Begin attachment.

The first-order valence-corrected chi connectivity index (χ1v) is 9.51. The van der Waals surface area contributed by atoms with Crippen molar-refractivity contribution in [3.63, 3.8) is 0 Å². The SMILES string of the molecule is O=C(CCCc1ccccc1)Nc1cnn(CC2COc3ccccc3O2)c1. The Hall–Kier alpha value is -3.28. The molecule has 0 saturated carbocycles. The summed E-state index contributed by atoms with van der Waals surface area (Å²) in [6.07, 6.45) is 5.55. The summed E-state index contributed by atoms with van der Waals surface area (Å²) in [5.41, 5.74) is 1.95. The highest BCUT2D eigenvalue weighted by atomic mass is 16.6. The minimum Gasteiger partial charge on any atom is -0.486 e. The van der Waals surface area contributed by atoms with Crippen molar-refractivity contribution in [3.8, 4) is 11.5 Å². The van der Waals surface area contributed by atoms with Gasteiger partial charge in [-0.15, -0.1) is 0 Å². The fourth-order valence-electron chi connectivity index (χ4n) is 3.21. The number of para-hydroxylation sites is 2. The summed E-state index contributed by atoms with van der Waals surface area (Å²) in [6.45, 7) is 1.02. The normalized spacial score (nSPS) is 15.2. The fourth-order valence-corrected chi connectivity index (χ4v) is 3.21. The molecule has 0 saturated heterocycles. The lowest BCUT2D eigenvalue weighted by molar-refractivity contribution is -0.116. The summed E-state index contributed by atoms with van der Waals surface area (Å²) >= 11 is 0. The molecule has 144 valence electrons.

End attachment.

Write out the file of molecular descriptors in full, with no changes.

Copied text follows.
The first-order valence-corrected chi connectivity index (χ1v) is 9.51. The van der Waals surface area contributed by atoms with Crippen molar-refractivity contribution in [3.63, 3.8) is 0 Å². The SMILES string of the molecule is O=C(CCCc1ccccc1)Nc1cnn(CC2COc3ccccc3O2)c1. The Hall–Kier alpha value is -3.28. The molecule has 0 saturated carbocycles. The summed E-state index contributed by atoms with van der Waals surface area (Å²) in [6.07, 6.45) is 5.55. The summed E-state index contributed by atoms with van der Waals surface area (Å²) in [5.41, 5.74) is 1.95. The highest BCUT2D eigenvalue weighted by atomic mass is 16.6. The minimum Gasteiger partial charge on any atom is -0.486 e. The van der Waals surface area contributed by atoms with Crippen molar-refractivity contribution in [3.8, 4) is 11.5 Å². The van der Waals surface area contributed by atoms with Gasteiger partial charge in [-0.15, -0.1) is 0 Å². The fourth-order valence-electron chi connectivity index (χ4n) is 3.21. The number of para-hydroxylation sites is 2. The summed E-state index contributed by atoms with van der Waals surface area (Å²) in [6.45, 7) is 1.02. The normalized spacial score (nSPS) is 15.2. The fourth-order valence-corrected chi connectivity index (χ4v) is 3.21. The molecule has 0 saturated heterocycles. The lowest BCUT2D eigenvalue weighted by molar-refractivity contribution is -0.116. The summed E-state index contributed by atoms with van der Waals surface area (Å²) >= 11 is 0. The molecule has 144 valence electrons.